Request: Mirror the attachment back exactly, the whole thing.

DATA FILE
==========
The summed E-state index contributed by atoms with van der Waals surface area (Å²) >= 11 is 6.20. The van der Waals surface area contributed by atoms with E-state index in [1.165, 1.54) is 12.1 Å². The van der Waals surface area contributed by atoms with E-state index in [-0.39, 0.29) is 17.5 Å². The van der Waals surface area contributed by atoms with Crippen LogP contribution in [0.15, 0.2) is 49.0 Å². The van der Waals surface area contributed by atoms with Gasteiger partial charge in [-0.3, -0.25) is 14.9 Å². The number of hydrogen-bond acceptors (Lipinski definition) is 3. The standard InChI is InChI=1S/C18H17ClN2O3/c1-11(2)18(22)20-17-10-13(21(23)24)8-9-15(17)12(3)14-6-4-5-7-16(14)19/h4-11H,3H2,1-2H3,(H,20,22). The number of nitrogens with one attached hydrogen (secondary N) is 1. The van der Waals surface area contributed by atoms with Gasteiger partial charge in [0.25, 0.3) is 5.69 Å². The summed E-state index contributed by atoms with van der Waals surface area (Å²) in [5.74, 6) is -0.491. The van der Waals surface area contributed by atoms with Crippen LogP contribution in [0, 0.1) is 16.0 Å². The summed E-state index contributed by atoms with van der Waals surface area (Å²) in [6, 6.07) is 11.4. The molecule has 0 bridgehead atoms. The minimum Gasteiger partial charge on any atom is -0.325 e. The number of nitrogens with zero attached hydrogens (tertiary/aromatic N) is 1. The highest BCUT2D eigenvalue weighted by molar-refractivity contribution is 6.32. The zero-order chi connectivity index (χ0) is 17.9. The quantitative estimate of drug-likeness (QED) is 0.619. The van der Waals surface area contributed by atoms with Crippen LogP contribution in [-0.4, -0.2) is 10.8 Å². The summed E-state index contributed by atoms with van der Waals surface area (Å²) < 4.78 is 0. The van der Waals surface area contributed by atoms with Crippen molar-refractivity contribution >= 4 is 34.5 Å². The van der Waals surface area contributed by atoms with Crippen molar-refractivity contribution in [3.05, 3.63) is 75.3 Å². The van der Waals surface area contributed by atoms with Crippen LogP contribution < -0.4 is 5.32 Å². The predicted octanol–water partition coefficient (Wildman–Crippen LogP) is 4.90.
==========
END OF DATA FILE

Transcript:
The summed E-state index contributed by atoms with van der Waals surface area (Å²) >= 11 is 6.20. The van der Waals surface area contributed by atoms with E-state index in [1.165, 1.54) is 12.1 Å². The van der Waals surface area contributed by atoms with E-state index in [-0.39, 0.29) is 17.5 Å². The van der Waals surface area contributed by atoms with Crippen LogP contribution in [0.15, 0.2) is 49.0 Å². The van der Waals surface area contributed by atoms with Gasteiger partial charge in [-0.3, -0.25) is 14.9 Å². The number of hydrogen-bond acceptors (Lipinski definition) is 3. The standard InChI is InChI=1S/C18H17ClN2O3/c1-11(2)18(22)20-17-10-13(21(23)24)8-9-15(17)12(3)14-6-4-5-7-16(14)19/h4-11H,3H2,1-2H3,(H,20,22). The number of nitrogens with one attached hydrogen (secondary N) is 1. The van der Waals surface area contributed by atoms with Gasteiger partial charge in [0.25, 0.3) is 5.69 Å². The summed E-state index contributed by atoms with van der Waals surface area (Å²) in [5.74, 6) is -0.491. The van der Waals surface area contributed by atoms with Crippen LogP contribution in [0, 0.1) is 16.0 Å². The summed E-state index contributed by atoms with van der Waals surface area (Å²) in [6, 6.07) is 11.4. The molecule has 0 bridgehead atoms. The minimum Gasteiger partial charge on any atom is -0.325 e. The number of nitrogens with zero attached hydrogens (tertiary/aromatic N) is 1. The highest BCUT2D eigenvalue weighted by molar-refractivity contribution is 6.32. The zero-order chi connectivity index (χ0) is 17.9. The quantitative estimate of drug-likeness (QED) is 0.619. The van der Waals surface area contributed by atoms with Crippen LogP contribution in [-0.4, -0.2) is 10.8 Å². The summed E-state index contributed by atoms with van der Waals surface area (Å²) < 4.78 is 0. The van der Waals surface area contributed by atoms with Crippen molar-refractivity contribution >= 4 is 34.5 Å². The van der Waals surface area contributed by atoms with Crippen molar-refractivity contribution in [3.05, 3.63) is 75.3 Å². The van der Waals surface area contributed by atoms with Crippen LogP contribution < -0.4 is 5.32 Å². The predicted octanol–water partition coefficient (Wildman–Crippen LogP) is 4.90.